Indeed, the companies that bet on messaging are reporting various benefits, including greater customer satisfaction, more efficient customer support, increased customer loyalty, and even higher sales.
The main selling point from a consumer perspective?
Convenience and speed.
For example, one of Landbot’s customers, Plum, an employee benefits platform providing group medical cover for organizations in India, implemented WhatsApp to improve customer experience and streamline claims processing using an automated WhatsApp bot.
Since the Launch of the conversational service, 80% of all claims have been processed via WhatsApp, leading to improved user experience, team efficiency, and reduced costs.
From a more eCommerce note, Antony Chacko, founder of Alpha Marketer, an agency specializing in WhatsApp conversational marketing, emphasizes the power of messaging apps as a way of providing continuity. He argues that most eCommerce businesses experience an 85% cart abandonment rate because people have doubts and don’t have a shop assistant at hand to resolve them. Abandoned cart often means closed browser tab. However, “if you have a platform like WhatsApp, you will start a conversation. And the conversation, even if people abandoned the website, you can carry over [to] their phone.”
A web chatbot can’t quite solve the issue as a mobile bot, as once that webpage is closed, it’s difficult to get the person back and revive the conversation, even if you have obtained their e-mail. On the other hand, “with WhatsApp, the beauty is it's 24/7, and you have the phone number to follow up the next day or next week or next month.”
That said, mobile chat platforms offer businesses communication opportunities between you and your existing/potential customer that aren’t quite possible with any other channel, such as continual one-on-one personalization and asynchronous communication at the convenience of the consumer.
How does Conversational Commerce Really Work?
Conversational commerce and conversational commerce advertising can work for your business in a wide variety of ways. Its impact depends on the conversational format and use case you choose to pursue.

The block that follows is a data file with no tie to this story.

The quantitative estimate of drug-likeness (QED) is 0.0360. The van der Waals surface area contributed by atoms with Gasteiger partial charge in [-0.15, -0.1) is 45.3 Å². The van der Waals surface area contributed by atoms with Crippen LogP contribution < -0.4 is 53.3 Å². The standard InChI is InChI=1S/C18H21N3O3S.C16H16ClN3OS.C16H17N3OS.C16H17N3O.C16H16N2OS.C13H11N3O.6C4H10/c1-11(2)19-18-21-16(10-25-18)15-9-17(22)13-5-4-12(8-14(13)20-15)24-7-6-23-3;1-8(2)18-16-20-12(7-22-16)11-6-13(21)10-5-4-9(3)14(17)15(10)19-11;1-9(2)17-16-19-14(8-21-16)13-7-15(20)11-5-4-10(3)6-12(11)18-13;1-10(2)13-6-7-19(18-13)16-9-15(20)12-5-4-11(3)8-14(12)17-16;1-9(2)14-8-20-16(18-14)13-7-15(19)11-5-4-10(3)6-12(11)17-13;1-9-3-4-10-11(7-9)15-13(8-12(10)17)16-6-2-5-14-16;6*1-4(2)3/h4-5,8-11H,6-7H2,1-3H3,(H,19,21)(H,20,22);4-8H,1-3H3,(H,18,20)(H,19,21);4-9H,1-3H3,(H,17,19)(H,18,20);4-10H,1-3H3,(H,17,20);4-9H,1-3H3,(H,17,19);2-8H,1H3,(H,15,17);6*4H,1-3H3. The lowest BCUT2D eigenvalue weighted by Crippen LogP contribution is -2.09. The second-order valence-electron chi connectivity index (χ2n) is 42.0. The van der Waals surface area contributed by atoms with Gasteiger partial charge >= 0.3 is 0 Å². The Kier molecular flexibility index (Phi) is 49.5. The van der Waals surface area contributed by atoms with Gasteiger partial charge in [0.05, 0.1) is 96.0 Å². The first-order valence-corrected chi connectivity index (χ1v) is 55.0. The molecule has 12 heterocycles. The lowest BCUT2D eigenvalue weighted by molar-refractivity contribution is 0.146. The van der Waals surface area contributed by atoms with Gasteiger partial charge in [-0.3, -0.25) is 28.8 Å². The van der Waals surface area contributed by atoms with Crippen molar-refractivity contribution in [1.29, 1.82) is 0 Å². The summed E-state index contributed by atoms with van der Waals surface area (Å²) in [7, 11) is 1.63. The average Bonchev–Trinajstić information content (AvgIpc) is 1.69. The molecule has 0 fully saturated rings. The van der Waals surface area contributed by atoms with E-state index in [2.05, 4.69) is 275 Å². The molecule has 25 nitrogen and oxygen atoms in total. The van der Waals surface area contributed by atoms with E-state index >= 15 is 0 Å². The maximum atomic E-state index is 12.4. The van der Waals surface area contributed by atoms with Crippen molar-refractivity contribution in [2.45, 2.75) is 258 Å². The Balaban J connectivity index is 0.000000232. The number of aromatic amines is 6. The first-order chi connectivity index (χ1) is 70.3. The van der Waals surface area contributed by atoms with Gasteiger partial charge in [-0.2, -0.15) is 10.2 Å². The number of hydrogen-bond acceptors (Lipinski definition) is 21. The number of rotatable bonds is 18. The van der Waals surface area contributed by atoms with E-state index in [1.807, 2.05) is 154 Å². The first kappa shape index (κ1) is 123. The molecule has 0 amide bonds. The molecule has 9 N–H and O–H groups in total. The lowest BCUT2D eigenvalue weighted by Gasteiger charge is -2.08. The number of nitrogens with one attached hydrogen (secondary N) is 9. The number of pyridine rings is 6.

Live Chat vs. Messaging Chatbot
First and foremost, conversational commerce strategy is defined by the conversational format, which can rely on:
- Live chat
- Combination of the two
Naturally, live chat allows you to provide a more personalized service, but it’s also more labor and resource-intensive. On the other hand, using a chatbot offers the relief that comes with automation and the 24/7-availability perk but requires a more technical application.
Neither of the two choices is more right or wrong, and which one will fit you better largely depends on your intended use case. For instance, chatbots might be particularly useful for launching conversational marketing campaigns or answering FAQs. However, live agents are more suitable to handle more serious complaints or bigger purchases. That’s why many companies find the combination of chatbot and live support the best possible solutions as the bots take care of the simple and straightforward cases and free the support and sales agents’ time to deal with more complex issues.
AI Chatbot vs. Rule-Based Messaging Chatbot
Another defining feature of a conversational commerce strategy is the type of automation you pursue. Your messaging bot can rely on artificial intelligence (AI) using natural language processing (NLP) or use the rule-based structure that guides users through a decision-tree type of conversational journey.
When thinking of chatbots, most people jump straight on the AI line of thought. Sure, NLP allows for more natural conversation as the users can type their inputs freely. On the other hand, rule-based bots provide more structure. Choosing options might not feel completely natural within a chat, but it’s a great way to minimize confusion, doubts, or misunderstanding from the interaction and increase the task completion rate.